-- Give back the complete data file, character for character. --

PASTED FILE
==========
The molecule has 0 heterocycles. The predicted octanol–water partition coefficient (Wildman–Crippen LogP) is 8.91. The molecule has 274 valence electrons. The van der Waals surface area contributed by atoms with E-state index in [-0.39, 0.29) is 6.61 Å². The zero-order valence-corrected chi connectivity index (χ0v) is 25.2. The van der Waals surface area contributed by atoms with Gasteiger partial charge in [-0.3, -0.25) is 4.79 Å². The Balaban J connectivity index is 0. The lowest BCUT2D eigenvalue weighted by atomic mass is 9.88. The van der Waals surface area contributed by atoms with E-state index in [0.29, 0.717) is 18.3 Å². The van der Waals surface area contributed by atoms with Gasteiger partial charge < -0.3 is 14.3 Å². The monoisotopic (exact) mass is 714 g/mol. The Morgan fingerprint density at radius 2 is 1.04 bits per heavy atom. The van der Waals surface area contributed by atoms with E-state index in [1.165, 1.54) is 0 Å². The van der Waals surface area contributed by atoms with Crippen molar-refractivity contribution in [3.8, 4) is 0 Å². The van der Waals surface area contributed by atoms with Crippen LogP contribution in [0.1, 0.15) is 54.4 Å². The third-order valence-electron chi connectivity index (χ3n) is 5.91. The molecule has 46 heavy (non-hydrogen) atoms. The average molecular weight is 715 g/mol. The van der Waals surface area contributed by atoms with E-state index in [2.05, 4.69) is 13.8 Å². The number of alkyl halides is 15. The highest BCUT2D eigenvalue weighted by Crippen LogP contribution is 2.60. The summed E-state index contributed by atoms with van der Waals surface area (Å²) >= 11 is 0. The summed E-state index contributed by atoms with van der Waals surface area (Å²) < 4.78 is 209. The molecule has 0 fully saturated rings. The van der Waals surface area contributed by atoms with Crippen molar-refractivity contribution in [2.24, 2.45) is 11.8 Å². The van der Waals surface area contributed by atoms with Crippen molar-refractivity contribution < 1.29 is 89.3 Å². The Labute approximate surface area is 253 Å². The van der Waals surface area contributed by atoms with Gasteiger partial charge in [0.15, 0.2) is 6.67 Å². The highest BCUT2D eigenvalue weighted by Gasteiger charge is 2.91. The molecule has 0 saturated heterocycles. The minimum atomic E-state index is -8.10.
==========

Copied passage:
The molecule has 0 heterocycles. The predicted octanol–water partition coefficient (Wildman–Crippen LogP) is 8.91. The molecule has 274 valence electrons. The van der Waals surface area contributed by atoms with E-state index in [-0.39, 0.29) is 6.61 Å². The zero-order valence-corrected chi connectivity index (χ0v) is 25.2. The van der Waals surface area contributed by atoms with Gasteiger partial charge in [-0.3, -0.25) is 4.79 Å². The Balaban J connectivity index is 0. The lowest BCUT2D eigenvalue weighted by atomic mass is 9.88. The van der Waals surface area contributed by atoms with E-state index in [0.29, 0.717) is 18.3 Å². The van der Waals surface area contributed by atoms with Gasteiger partial charge < -0.3 is 14.3 Å². The monoisotopic (exact) mass is 714 g/mol. The Morgan fingerprint density at radius 2 is 1.04 bits per heavy atom. The van der Waals surface area contributed by atoms with E-state index in [1.165, 1.54) is 0 Å². The van der Waals surface area contributed by atoms with Crippen molar-refractivity contribution in [3.8, 4) is 0 Å². The van der Waals surface area contributed by atoms with Crippen LogP contribution in [0.1, 0.15) is 54.4 Å². The third-order valence-electron chi connectivity index (χ3n) is 5.91. The molecule has 46 heavy (non-hydrogen) atoms. The average molecular weight is 715 g/mol. The van der Waals surface area contributed by atoms with E-state index in [2.05, 4.69) is 13.8 Å². The number of alkyl halides is 15. The highest BCUT2D eigenvalue weighted by Crippen LogP contribution is 2.60. The summed E-state index contributed by atoms with van der Waals surface area (Å²) >= 11 is 0. The summed E-state index contributed by atoms with van der Waals surface area (Å²) < 4.78 is 209. The molecule has 0 fully saturated rings. The van der Waals surface area contributed by atoms with Crippen molar-refractivity contribution in [2.24, 2.45) is 11.8 Å². The van der Waals surface area contributed by atoms with Crippen molar-refractivity contribution < 1.29 is 89.3 Å². The Labute approximate surface area is 253 Å². The van der Waals surface area contributed by atoms with Gasteiger partial charge in [0.15, 0.2) is 6.67 Å². The highest BCUT2D eigenvalue weighted by Gasteiger charge is 2.91. The molecule has 0 saturated heterocycles. The minimum atomic E-state index is -8.10.